Fibromyalgia symptoms – severity related to cytokine levels

Some pro-inflammatory cytokines elevated in fibromyalgia; correlation with pain intensity

This is an important publication because it clearly demonstrates that fibromyalgia is a disease of inflammation and that symptomatic relief can be achieved through the reduction of inflammation.

Higher than normal levels of pro-inflammatory cytokines in the blood indicate ongoing inflammation. When inflammation is relieved, as demonstrated by a reduction in those pro-inflammatory cytokines, symptoms improve – pain decreases.

Results of the investigation

Initial findings in fibromyalgia patients:

IL-8 levels are high

TNF levels are high

IL-6 levels are normal

IL-4 levels are normal

IL-10 levels are normal (IL-10 is an anti-inflammatory cytokine)

Once treatment begins:

TNF levels drop quickly, by 10 days, and remain low through 6 months after treatment.

IL-8 is substantially decreased by six months.

Pain correlation:

Pain reduction does not correlate with TNF levels.

Pain reduction does correlate with IL-8 levels.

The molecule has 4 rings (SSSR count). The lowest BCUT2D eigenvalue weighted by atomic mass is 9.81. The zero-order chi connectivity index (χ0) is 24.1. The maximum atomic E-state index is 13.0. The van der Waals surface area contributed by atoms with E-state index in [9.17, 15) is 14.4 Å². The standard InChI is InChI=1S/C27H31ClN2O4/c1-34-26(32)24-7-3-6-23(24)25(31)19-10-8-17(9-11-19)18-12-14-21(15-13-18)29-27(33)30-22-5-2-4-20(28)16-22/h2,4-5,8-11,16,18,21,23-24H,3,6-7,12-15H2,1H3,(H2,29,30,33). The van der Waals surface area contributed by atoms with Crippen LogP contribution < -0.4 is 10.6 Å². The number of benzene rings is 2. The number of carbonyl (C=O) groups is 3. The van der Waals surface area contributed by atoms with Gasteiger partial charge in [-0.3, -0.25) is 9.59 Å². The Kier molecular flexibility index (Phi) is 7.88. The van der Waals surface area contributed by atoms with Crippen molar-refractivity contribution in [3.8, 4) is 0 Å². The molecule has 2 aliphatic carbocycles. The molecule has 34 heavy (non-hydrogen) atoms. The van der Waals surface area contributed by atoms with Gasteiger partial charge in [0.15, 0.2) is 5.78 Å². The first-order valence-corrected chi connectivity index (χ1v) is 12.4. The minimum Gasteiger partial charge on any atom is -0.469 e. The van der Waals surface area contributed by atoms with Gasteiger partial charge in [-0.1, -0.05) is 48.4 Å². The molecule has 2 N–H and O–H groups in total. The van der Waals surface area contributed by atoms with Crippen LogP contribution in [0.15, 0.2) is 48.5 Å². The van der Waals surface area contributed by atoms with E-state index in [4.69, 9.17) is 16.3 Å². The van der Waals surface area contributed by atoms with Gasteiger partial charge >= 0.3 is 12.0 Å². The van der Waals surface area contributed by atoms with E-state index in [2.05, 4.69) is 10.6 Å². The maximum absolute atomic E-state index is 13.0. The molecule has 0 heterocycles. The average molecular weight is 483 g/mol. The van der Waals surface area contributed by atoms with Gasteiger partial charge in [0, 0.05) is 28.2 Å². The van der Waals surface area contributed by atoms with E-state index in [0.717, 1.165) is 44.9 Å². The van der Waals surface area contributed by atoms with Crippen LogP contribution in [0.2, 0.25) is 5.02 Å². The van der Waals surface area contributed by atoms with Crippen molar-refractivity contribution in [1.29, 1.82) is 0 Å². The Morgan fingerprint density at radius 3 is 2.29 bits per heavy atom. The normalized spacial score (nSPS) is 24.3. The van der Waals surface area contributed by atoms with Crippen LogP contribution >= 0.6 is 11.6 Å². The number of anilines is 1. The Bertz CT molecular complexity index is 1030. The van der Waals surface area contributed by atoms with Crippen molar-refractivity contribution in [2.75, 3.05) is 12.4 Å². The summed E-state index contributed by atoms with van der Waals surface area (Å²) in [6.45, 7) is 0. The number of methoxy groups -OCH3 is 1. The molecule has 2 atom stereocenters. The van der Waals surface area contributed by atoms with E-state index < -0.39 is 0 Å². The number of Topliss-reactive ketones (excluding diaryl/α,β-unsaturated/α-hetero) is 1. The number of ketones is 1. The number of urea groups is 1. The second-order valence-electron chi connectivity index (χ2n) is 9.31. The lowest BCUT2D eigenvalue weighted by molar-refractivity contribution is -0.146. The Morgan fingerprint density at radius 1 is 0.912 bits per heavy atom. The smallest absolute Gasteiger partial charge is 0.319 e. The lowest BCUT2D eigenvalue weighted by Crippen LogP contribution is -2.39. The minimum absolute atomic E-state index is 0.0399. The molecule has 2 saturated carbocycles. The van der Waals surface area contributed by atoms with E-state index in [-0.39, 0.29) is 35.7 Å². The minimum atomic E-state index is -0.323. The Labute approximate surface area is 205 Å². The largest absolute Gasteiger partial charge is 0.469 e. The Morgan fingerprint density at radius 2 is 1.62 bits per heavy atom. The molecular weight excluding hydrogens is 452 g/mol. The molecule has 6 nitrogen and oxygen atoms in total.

The authors conclude that pro-inflammatory cytokines TNF and IL-8 are involved in FM, but that they most likely do not directly cause the pain of fibromyalgia.

Nonetheless, IL-8 may be very closely associated with pain, because the  pain decreases when levels of IL-8 decrease.

IL-8 is frequently associated with inflammation. An excess of IL-8 has been demonstrated in certain cancers, inflammatory bowel disease, psoriasis and other ailments. Its excess clearly demonstrates an ongoing inflammatory condition.

The publication:

July, 2008

Circulating cytokine levels compared to pain in patients with fibromyalgia — a prospective longitudinal study over 6 months.

Summary of the abstract

OBJECTIVE: This prospective study examined circulating cytokines in patients with fibromyalgia (FM) over 6 months rather than at only one time point, and investigated correlations between serum cytokine concentrations and pain intensity in FM patients receiving multidisciplinary pain therapy.

RESULTS: On admission, serum levels of IL-8 and TNF-alpha, but not IL-6, were elevated in patients with FM.

No significant difference in IL-4 and IL-10 was found between FM patients and controls. High IL-8 levels remained consistent during the followup, but TNF-alpha was already reduced after 10 days and until 6 months after therapy.

After 6 months’ treatment with multidisciplinary pain therapy, IL-8 and TNF-alpha levels were significantly lower than at the beginning.

IL-8 but not TNF-alpha serum levels were correlated with pain intensity in FM patients after 6 months’ multidisciplinary pain therapy.

CONCLUSION: Our results suggest that pro-inflammatory cytokines TNF-alpha and IL-8 are involved in FM, but they do not apparently provoke the pain of FM directly. Multidisciplinary pain therapy modified the cytokine profile in patients with FM during the observation period.

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